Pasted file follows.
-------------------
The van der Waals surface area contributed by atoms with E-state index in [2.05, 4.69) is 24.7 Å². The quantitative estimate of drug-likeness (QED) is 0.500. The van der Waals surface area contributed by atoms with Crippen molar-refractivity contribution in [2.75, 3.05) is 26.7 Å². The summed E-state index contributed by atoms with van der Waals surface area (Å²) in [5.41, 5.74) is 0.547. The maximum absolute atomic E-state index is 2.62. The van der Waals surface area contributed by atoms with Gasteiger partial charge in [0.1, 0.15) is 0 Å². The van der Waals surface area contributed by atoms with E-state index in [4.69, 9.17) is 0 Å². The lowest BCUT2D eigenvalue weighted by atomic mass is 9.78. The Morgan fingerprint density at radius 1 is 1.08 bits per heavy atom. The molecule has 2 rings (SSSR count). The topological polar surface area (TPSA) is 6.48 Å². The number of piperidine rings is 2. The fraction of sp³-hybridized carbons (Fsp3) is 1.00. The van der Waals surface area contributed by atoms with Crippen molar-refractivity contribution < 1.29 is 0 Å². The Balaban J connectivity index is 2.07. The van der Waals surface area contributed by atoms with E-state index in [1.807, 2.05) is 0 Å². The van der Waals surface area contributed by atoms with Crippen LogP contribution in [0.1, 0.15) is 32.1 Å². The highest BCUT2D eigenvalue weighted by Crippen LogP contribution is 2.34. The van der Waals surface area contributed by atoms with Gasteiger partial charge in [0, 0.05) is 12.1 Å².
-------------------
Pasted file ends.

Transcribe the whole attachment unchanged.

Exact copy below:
The van der Waals surface area contributed by atoms with E-state index in [2.05, 4.69) is 24.7 Å². The quantitative estimate of drug-likeness (QED) is 0.500. The van der Waals surface area contributed by atoms with Crippen molar-refractivity contribution in [2.75, 3.05) is 26.7 Å². The summed E-state index contributed by atoms with van der Waals surface area (Å²) in [5.41, 5.74) is 0.547. The maximum absolute atomic E-state index is 2.62. The van der Waals surface area contributed by atoms with Gasteiger partial charge in [0.1, 0.15) is 0 Å². The van der Waals surface area contributed by atoms with E-state index in [4.69, 9.17) is 0 Å². The lowest BCUT2D eigenvalue weighted by atomic mass is 9.78. The Morgan fingerprint density at radius 1 is 1.08 bits per heavy atom. The molecule has 2 rings (SSSR count). The topological polar surface area (TPSA) is 6.48 Å². The number of piperidine rings is 2. The fraction of sp³-hybridized carbons (Fsp3) is 1.00. The van der Waals surface area contributed by atoms with Crippen molar-refractivity contribution < 1.29 is 0 Å². The Balaban J connectivity index is 2.07. The van der Waals surface area contributed by atoms with E-state index in [1.807, 2.05) is 0 Å². The van der Waals surface area contributed by atoms with Crippen LogP contribution in [0.1, 0.15) is 32.1 Å². The highest BCUT2D eigenvalue weighted by Crippen LogP contribution is 2.34. The van der Waals surface area contributed by atoms with Gasteiger partial charge in [0, 0.05) is 12.1 Å².